Exercise May Have Benefits Beyond Fitness in Type 2 Diabetes
Study finds aerobics or strength training can improve blood sugar levels, lower body fat and waist size
WEDNESDAY, June 17, 2015 (HealthDay News) -- Exercise appears to benefit people with type 2 diabetes in a number of ways, a new analysis suggests.
In a randomized trial, researchers at the University of Texas Southwestern Medical Center at Dallas compared different strategies of exercise for people with type 2 diabetes. They found that people who exercised had lower body fat, smaller waist size and better blood sugar control than people who were inactive.
The positive effects of exercise were seen whether people did aerobic exercise, resistance training or a combination of the two. People also saw positive effects from exercise even if they didn't have any improvement in their heart/lung (cardiorespiratory) fitness, the investigators found.
"What we observed is that exercise improves diabetes control regardless of improvement in exercise capacity," co-author Dr. Jarett Berry, associate professor of internal medicine and clinical sciences at UT Southwestern, said in a center news release.
The study was published June 17 in the journal Diabetes Care. It was based on an analysis of findings from the Health Benefits of Aerobic and Resistance Training in Individuals With Type 2 Diabetes (HART-D) trial, a randomized, controlled study, the researchers said.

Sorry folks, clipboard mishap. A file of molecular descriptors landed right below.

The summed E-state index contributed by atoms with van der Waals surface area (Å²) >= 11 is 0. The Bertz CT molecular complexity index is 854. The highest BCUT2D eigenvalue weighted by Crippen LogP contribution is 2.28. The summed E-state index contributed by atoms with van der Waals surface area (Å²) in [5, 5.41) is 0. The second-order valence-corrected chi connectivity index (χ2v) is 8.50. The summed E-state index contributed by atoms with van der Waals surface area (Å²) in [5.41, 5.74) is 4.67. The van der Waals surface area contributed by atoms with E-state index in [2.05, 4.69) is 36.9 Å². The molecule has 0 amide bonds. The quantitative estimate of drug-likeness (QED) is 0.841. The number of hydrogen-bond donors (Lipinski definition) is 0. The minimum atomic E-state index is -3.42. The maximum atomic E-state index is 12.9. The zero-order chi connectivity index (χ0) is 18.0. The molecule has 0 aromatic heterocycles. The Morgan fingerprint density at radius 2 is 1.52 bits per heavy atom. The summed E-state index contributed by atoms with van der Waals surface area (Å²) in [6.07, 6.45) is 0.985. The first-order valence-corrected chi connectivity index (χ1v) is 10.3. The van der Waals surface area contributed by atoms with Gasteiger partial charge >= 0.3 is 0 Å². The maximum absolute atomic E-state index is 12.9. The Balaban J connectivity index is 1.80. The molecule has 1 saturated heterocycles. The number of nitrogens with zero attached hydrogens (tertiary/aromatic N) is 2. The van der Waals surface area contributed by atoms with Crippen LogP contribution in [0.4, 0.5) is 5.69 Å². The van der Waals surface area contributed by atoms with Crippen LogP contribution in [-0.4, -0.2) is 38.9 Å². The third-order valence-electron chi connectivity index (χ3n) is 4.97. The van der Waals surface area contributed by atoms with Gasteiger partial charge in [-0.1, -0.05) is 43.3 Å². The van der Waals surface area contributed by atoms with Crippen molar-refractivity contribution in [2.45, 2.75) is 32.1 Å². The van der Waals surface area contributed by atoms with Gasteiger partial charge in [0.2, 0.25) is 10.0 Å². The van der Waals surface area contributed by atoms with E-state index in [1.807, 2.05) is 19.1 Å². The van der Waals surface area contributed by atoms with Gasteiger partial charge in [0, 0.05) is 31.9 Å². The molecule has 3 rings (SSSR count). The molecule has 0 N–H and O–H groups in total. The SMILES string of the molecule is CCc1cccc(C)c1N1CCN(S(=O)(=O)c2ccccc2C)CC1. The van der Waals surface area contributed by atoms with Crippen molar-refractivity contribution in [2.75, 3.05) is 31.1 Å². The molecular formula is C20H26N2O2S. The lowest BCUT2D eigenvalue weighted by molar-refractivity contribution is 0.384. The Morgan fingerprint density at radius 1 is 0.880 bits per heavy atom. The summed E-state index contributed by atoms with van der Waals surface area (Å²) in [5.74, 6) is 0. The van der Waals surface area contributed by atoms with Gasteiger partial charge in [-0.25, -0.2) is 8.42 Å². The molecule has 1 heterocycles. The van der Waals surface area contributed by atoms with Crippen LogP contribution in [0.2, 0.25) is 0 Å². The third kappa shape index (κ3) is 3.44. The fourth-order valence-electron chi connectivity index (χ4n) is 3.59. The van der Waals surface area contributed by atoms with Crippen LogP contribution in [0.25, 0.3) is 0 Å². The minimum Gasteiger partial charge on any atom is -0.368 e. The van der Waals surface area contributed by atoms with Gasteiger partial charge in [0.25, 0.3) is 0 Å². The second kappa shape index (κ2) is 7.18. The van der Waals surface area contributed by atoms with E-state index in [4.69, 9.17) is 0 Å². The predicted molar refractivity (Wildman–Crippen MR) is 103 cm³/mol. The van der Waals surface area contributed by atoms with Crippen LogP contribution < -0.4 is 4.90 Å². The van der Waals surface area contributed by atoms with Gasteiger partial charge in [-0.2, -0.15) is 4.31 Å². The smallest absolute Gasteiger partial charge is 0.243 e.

About 30 percent of people who exercise are considered non-responders, the researchers said. That means they can't improve their cardiorespiratory fitness despite regular exercise.
The fact that some of the diabetes patients who exercised didn't have improvement in cardiorespiratory fitness, but still gained other health benefits, "suggests that our definition of 'non-responder' is too narrow. We need to broaden our understanding of what it means to respond to exercise training," Berry said.
Exercise programs for type 2 diabetes patients should track improvements in blood sugar control, body fat and waist size, the researchers suggested.
The American Academy of Family Physicians has more about diabetes and exercise.